“Raquel, it was absolute mayhem. The little dog took off down the hall after the bunny, and then the charge nurse called Security to help round them up. Of course, Security didn’t have any idea of what to do. Eventually, two officers cornered the animals, grabbed Rocket, and the pet therapist gathered up the bunny, but not before the blind kid, Travis, somehow felt his way to the fire alarm, and pulled it. The sprinkler system went off, and the fire department arrived. No, I didn’t leave early. After we settled everyone down, finished the shift, and gave report, it was 9 pm before I finally I got home, and reheated for dinner the lunch I didn’t get to eat. I’m ready for a second glass of wine, are you?”
This story was just to good not to call my sister Raquel and tell her about it over wine by phone.
* * *
I had a couple of days off before my next shift. Like I said before, day shift is challenging in its own ways.
“Niki, the phone’s for you.”
I take the call from the pod outside my patient’s room. It’s Finch, one of the day shift pharmacists.
“About that Ancef dose your resident ordered,” he begins.
I block, “He’s not my resident. He belongs to the attending,”
“Well, whoever he belongs to, he’s placed an order in the EMR for Ancef.”
There’s not enough Ancef in all the hospitals in the city to cover the dose. You need to call him and point out that the kiddo only weighs 10 kgs.”
“Finch, the RT is here and we’re about the re-tape his ET tube. Can you call and get the order changed, please? You can educate him about placing orders while you do it.”
“That’s not really a function of pharmacy, Niki.”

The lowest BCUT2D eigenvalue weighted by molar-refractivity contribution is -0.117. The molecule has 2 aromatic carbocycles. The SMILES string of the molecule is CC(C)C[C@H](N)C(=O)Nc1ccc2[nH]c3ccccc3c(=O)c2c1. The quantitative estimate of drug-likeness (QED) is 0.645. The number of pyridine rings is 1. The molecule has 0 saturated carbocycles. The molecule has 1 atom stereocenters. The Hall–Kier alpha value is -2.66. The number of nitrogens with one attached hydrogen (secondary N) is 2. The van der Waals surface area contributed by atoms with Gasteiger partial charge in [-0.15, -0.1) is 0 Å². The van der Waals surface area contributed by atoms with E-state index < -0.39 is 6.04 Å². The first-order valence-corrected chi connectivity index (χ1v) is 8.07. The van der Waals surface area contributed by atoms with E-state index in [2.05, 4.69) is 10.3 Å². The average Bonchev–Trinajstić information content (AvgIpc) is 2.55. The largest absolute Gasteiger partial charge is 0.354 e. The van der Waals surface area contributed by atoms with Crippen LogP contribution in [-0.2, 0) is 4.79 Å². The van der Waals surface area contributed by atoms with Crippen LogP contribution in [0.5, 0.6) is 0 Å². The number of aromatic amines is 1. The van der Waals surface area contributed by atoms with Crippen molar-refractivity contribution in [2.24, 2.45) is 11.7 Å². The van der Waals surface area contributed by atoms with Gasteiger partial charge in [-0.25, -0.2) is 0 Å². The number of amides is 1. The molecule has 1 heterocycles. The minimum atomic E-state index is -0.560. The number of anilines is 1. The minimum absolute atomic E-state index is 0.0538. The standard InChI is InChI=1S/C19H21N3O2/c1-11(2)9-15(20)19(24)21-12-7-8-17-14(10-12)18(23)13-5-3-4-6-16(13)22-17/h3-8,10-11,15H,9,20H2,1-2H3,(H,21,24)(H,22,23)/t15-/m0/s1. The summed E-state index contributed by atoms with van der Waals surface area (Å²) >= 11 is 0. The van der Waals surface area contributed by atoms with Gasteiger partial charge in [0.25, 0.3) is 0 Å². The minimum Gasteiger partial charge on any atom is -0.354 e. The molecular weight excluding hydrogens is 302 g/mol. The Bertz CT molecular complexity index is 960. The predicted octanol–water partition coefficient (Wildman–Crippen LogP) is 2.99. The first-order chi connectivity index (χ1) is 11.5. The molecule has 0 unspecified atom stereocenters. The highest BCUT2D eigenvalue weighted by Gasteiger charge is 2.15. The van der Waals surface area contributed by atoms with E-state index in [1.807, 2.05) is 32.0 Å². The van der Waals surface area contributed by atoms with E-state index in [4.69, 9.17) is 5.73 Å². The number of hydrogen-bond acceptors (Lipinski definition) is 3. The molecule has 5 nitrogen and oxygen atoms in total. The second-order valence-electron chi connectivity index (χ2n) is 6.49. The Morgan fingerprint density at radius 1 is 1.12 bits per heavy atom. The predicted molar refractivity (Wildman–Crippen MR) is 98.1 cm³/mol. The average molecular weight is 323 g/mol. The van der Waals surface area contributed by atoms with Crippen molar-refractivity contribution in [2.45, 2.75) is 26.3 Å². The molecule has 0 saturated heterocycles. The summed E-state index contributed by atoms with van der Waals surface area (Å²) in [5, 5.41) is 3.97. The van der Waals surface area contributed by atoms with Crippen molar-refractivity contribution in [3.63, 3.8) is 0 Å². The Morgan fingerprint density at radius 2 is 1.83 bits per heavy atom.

“It’s not a nursing function either, Finch. Why does everything get turfed to nursing? Health care is a team sport, no?”
I interpret the the silence on the other end of the phone to mean he’s strategizing an offense.
“Alright, Niki, I’ll do it this time.”
“Thanks Finch, you’re a real gem.”
“Phfffp,” he mutters before hanging up.
* * *
At change of shift, I give report to my old night shift buddy, Liz, first telling her about the patient, and then Finch’s one-liner that the resident ordered more Ancef than what’s available in the city that was pretty hilarious, when I notice the bruises on her neck, three of them. They’re long and suspiciously resemble fingers. I can’t help myself, “Liz, what’s up with the marks on your neck. They look like bruises. What happened?”
Her gaze drops downward, and she turns her head the other direction attempting to hide the bruises, but not before I see her cheeks flush bright red.
“It’s nothing, Niki. I scratched myself.”
“Liz, those aren’t scratches, they’re bruises. It’s me, Niki. We’re friends, remember? What happened?”
“I’m having problems with Nathan. He’s skipping school and failing his classes. He got suspended for smoking pot on campus. I called his dad, hoping he could talk some sense into him.”
“Frank, you’re ex did this to you?”
“I thought he could help, but when he came over to talk to Nathan he starting hitting him. I got between them. When I started yelling at Frank to leave, things got out of control.”
“He choked you? Oh my god, are you okay? Have you seen a doctor? Did you call the cops?”
“This is exactly why I didn’t want to tell you Niki. I knew you would overreact.”
“Overreact? Jeez, Frank was strangling you! He should be in jail.”
“Mind your own business, Niki. I appreciate your concern, but mind your own business,” was all Liz said as she stood up and entered her patient’s room.